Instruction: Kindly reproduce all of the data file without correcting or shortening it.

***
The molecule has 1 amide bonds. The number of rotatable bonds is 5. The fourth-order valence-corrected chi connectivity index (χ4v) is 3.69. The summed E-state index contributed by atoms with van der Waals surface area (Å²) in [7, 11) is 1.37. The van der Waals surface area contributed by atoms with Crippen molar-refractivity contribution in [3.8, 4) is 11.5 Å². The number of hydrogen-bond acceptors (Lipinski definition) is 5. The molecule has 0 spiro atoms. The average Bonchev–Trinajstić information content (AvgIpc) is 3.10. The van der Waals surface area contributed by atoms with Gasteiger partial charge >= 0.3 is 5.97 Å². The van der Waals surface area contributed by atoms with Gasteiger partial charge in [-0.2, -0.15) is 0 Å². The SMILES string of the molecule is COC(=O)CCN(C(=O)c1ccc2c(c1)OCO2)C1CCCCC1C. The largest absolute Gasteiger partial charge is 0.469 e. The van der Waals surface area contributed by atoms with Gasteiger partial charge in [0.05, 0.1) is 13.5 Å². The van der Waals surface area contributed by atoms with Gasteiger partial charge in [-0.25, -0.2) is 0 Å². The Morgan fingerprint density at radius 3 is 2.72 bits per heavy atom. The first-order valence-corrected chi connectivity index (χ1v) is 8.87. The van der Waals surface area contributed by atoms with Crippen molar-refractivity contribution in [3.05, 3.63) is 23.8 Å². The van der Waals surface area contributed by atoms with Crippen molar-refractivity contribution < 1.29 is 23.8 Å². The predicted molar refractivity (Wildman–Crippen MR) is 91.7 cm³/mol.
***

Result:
The molecule has 1 amide bonds. The number of rotatable bonds is 5. The fourth-order valence-corrected chi connectivity index (χ4v) is 3.69. The summed E-state index contributed by atoms with van der Waals surface area (Å²) in [7, 11) is 1.37. The van der Waals surface area contributed by atoms with Crippen molar-refractivity contribution in [3.8, 4) is 11.5 Å². The number of hydrogen-bond acceptors (Lipinski definition) is 5. The molecule has 0 spiro atoms. The average Bonchev–Trinajstić information content (AvgIpc) is 3.10. The van der Waals surface area contributed by atoms with Gasteiger partial charge >= 0.3 is 5.97 Å². The van der Waals surface area contributed by atoms with Gasteiger partial charge in [-0.2, -0.15) is 0 Å². The SMILES string of the molecule is COC(=O)CCN(C(=O)c1ccc2c(c1)OCO2)C1CCCCC1C. The largest absolute Gasteiger partial charge is 0.469 e. The van der Waals surface area contributed by atoms with Gasteiger partial charge in [0.05, 0.1) is 13.5 Å². The van der Waals surface area contributed by atoms with Gasteiger partial charge in [-0.25, -0.2) is 0 Å². The Morgan fingerprint density at radius 3 is 2.72 bits per heavy atom. The first-order valence-corrected chi connectivity index (χ1v) is 8.87. The van der Waals surface area contributed by atoms with Crippen molar-refractivity contribution in [3.05, 3.63) is 23.8 Å². The van der Waals surface area contributed by atoms with Crippen molar-refractivity contribution < 1.29 is 23.8 Å². The predicted molar refractivity (Wildman–Crippen MR) is 91.7 cm³/mol.